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Police Brutality

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Police brutality remains one of the most serious and divisive human rights violations in the United States. The excessive use of force by police officers persists because of overwhelming barriers to accountability. This fact makes it possible for officers who commit human rights violations to escape due punishment and often to repeat their offenses. Police or public officials greet each new report of brutality with denials or explain that the act was an aberration, while the administrative and criminal systems that should deter these abuses by holding officers accountable instead virtually guarantee them impunity (Williams 45).

Investigations find that police brutality is persistent in all cities, and the systems set up to deal with these abuses have all had similar failings in each city. It was also established that complainants often face enormous difficulty in seeking administrative punishment or criminal prosecution of officers who have committed human rights violations. A national survey was taken by the Seattle Times and states that seventy percent of all police crimes against the public go unreported (Database of Abusive Police). Despite claims to the contrary from city officials where abuses have become scandals in the media, efforts to make meaningful reforms have fallen short.

The scenarios are frighteningly similar from city to city. Shortcomings in recruitment, training, and management are common to all. So is the fact that officers who repeatedly commit human rights violations tend to be a small minority, but are still routinely protected by the silence of their fellow officers and by flawed systems of reporting. Another pervasive shortcoming is the scarcity of meaningful information about trends in abuse. Data is also lacking regarding the police departments' response to those incidents and their plans or actions to prevent brutality. Where data does exist, there is no evidence that police administrators or, prosecutors utilize available information in a way to deter abuse. Another commonality in recent years is recognition, in most cities, about what needs to be done to fix troubled departments. However, this encouraging development is coupled with an official unwillingness to deal seriously with officers who commit abuses until high profile cases expose long-standing negligence or tolerance of brutality (Burris 26).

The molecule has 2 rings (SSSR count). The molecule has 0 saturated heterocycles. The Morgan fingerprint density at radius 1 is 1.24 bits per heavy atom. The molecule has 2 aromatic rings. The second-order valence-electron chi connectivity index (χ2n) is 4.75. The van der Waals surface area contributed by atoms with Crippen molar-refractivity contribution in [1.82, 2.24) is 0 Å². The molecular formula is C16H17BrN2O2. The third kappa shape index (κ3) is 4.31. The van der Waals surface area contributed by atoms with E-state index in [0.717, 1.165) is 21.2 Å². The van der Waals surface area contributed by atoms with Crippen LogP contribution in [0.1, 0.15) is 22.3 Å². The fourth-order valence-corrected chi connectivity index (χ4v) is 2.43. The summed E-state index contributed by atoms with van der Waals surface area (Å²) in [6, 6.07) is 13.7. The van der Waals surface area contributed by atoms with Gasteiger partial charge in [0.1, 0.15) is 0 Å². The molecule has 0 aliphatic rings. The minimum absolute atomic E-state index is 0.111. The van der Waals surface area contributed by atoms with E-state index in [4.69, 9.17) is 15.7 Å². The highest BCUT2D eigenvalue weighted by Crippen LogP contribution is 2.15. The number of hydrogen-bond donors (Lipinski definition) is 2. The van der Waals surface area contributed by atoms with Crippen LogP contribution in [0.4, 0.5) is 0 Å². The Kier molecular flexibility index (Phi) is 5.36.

One recent, positive development has been the federal "pattern or practice" civil investigations, and subsequent agreements, initiated by the U.S. Justice Department.

In Pittsburgh, Pennsylvania and Steubenville, Ohio, the Justice Department's Civil

Rights Division has examined shortcomings in accountability for misconduct in those cities' police departments; the cities agreed to implement reforms to end volatile practices rather than risk the Justice Department taking a case to court for injunctive action (ibid 67). The reforms proposed by the Justice Department were similar to those long advocated by community activists and civil rights groups. This includes better use-of-force training and policies, stronger reporting mechanisms, creation of early warning systems to identify current officers at risk of engaging in abuse, and improved disciplinary procedures. "Problem" officers would receive special monitoring, training and counseling to counter the heightened risk of brutality. Several other police departments, including those in Los Angeles, New Orleans, New York, and Philadelphia, are reportedly under investigation by the Civil Rights Division.